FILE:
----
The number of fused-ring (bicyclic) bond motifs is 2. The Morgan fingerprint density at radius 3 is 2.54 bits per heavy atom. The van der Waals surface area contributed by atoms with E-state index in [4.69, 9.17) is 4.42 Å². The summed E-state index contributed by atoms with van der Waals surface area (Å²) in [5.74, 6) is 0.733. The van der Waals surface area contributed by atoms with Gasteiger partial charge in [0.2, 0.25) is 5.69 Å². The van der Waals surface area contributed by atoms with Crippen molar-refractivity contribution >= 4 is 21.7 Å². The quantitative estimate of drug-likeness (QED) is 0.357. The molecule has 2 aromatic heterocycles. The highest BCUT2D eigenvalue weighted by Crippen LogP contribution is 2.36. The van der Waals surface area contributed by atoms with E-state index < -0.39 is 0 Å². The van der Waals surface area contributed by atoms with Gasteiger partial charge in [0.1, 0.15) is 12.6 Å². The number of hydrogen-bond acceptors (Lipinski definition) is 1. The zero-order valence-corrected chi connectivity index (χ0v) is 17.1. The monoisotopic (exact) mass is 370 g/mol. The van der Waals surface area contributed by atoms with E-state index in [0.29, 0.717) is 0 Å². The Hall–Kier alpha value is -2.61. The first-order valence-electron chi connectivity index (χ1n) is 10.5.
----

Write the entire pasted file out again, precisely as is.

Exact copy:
The number of fused-ring (bicyclic) bond motifs is 2. The Morgan fingerprint density at radius 3 is 2.54 bits per heavy atom. The van der Waals surface area contributed by atoms with E-state index in [4.69, 9.17) is 4.42 Å². The summed E-state index contributed by atoms with van der Waals surface area (Å²) in [5.74, 6) is 0.733. The van der Waals surface area contributed by atoms with Gasteiger partial charge in [0.2, 0.25) is 5.69 Å². The van der Waals surface area contributed by atoms with Crippen molar-refractivity contribution >= 4 is 21.7 Å². The quantitative estimate of drug-likeness (QED) is 0.357. The molecule has 2 aromatic heterocycles. The highest BCUT2D eigenvalue weighted by Crippen LogP contribution is 2.36. The van der Waals surface area contributed by atoms with E-state index < -0.39 is 0 Å². The van der Waals surface area contributed by atoms with Gasteiger partial charge in [0.1, 0.15) is 12.6 Å². The number of hydrogen-bond acceptors (Lipinski definition) is 1. The zero-order valence-corrected chi connectivity index (χ0v) is 17.1. The monoisotopic (exact) mass is 370 g/mol. The van der Waals surface area contributed by atoms with E-state index in [0.29, 0.717) is 0 Å². The Hall–Kier alpha value is -2.61. The first-order valence-electron chi connectivity index (χ1n) is 10.5.